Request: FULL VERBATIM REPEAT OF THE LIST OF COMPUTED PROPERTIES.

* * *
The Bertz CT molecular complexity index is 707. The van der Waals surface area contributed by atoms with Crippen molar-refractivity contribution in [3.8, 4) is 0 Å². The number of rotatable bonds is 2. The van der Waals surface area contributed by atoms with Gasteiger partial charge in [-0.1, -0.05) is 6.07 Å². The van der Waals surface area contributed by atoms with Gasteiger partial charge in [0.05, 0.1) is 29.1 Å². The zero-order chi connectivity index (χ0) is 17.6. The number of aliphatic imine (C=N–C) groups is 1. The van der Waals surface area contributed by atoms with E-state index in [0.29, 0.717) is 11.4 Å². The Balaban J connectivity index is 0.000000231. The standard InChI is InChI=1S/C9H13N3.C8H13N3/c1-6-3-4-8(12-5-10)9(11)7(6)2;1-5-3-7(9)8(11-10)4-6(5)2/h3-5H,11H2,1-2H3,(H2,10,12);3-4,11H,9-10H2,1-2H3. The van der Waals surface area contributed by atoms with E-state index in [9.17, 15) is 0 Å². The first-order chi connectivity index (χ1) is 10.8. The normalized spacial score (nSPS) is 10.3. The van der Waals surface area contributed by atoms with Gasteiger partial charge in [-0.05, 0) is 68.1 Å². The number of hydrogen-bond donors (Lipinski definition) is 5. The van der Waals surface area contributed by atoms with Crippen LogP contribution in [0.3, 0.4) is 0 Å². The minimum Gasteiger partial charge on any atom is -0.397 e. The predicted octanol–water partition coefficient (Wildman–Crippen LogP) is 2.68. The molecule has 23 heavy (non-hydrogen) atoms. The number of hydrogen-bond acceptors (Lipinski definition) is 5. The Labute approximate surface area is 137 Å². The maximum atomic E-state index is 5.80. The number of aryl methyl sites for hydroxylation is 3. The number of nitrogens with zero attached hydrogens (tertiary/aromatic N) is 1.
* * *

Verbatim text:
The Bertz CT molecular complexity index is 707. The van der Waals surface area contributed by atoms with Crippen molar-refractivity contribution in [3.8, 4) is 0 Å². The number of rotatable bonds is 2. The van der Waals surface area contributed by atoms with Gasteiger partial charge in [-0.1, -0.05) is 6.07 Å². The van der Waals surface area contributed by atoms with Gasteiger partial charge in [0.05, 0.1) is 29.1 Å². The zero-order chi connectivity index (χ0) is 17.6. The number of aliphatic imine (C=N–C) groups is 1. The van der Waals surface area contributed by atoms with E-state index in [0.29, 0.717) is 11.4 Å². The Balaban J connectivity index is 0.000000231. The standard InChI is InChI=1S/C9H13N3.C8H13N3/c1-6-3-4-8(12-5-10)9(11)7(6)2;1-5-3-7(9)8(11-10)4-6(5)2/h3-5H,11H2,1-2H3,(H2,10,12);3-4,11H,9-10H2,1-2H3. The van der Waals surface area contributed by atoms with E-state index in [9.17, 15) is 0 Å². The first-order chi connectivity index (χ1) is 10.8. The normalized spacial score (nSPS) is 10.3. The van der Waals surface area contributed by atoms with Gasteiger partial charge in [-0.05, 0) is 68.1 Å². The number of hydrogen-bond donors (Lipinski definition) is 5. The van der Waals surface area contributed by atoms with Crippen LogP contribution in [0.3, 0.4) is 0 Å². The minimum Gasteiger partial charge on any atom is -0.397 e. The predicted octanol–water partition coefficient (Wildman–Crippen LogP) is 2.68. The molecule has 23 heavy (non-hydrogen) atoms. The number of hydrogen-bond acceptors (Lipinski definition) is 5. The Labute approximate surface area is 137 Å². The maximum atomic E-state index is 5.80. The number of aryl methyl sites for hydroxylation is 3. The number of nitrogens with zero attached hydrogens (tertiary/aromatic N) is 1.